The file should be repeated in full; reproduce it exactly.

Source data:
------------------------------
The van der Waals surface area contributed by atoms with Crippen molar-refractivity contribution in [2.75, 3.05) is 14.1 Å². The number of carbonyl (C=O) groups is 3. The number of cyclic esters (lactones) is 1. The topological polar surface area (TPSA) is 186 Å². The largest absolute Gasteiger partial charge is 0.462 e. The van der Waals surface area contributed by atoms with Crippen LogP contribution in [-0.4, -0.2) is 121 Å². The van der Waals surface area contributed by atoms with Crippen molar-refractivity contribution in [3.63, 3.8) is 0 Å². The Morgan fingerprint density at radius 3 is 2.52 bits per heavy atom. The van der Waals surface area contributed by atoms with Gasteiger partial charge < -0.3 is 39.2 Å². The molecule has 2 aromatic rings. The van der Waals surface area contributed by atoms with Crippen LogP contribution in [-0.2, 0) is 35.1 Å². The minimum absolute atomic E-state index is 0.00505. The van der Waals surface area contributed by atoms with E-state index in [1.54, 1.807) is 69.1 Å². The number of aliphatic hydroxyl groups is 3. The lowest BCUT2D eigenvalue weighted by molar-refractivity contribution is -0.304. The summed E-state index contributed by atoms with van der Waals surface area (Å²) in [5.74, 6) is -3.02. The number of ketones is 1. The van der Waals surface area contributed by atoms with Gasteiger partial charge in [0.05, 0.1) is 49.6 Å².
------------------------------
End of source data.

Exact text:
The van der Waals surface area contributed by atoms with Crippen molar-refractivity contribution in [2.75, 3.05) is 14.1 Å². The number of carbonyl (C=O) groups is 3. The number of cyclic esters (lactones) is 1. The topological polar surface area (TPSA) is 186 Å². The largest absolute Gasteiger partial charge is 0.462 e. The van der Waals surface area contributed by atoms with Crippen LogP contribution in [-0.4, -0.2) is 121 Å². The van der Waals surface area contributed by atoms with Crippen molar-refractivity contribution in [3.63, 3.8) is 0 Å². The Morgan fingerprint density at radius 3 is 2.52 bits per heavy atom. The van der Waals surface area contributed by atoms with Gasteiger partial charge < -0.3 is 39.2 Å². The molecule has 2 aromatic rings. The van der Waals surface area contributed by atoms with Crippen LogP contribution in [-0.2, 0) is 35.1 Å². The minimum absolute atomic E-state index is 0.00505. The van der Waals surface area contributed by atoms with E-state index in [1.54, 1.807) is 69.1 Å². The number of aliphatic hydroxyl groups is 3. The lowest BCUT2D eigenvalue weighted by molar-refractivity contribution is -0.304. The summed E-state index contributed by atoms with van der Waals surface area (Å²) in [5.74, 6) is -3.02. The number of ketones is 1. The van der Waals surface area contributed by atoms with Gasteiger partial charge in [0.05, 0.1) is 49.6 Å².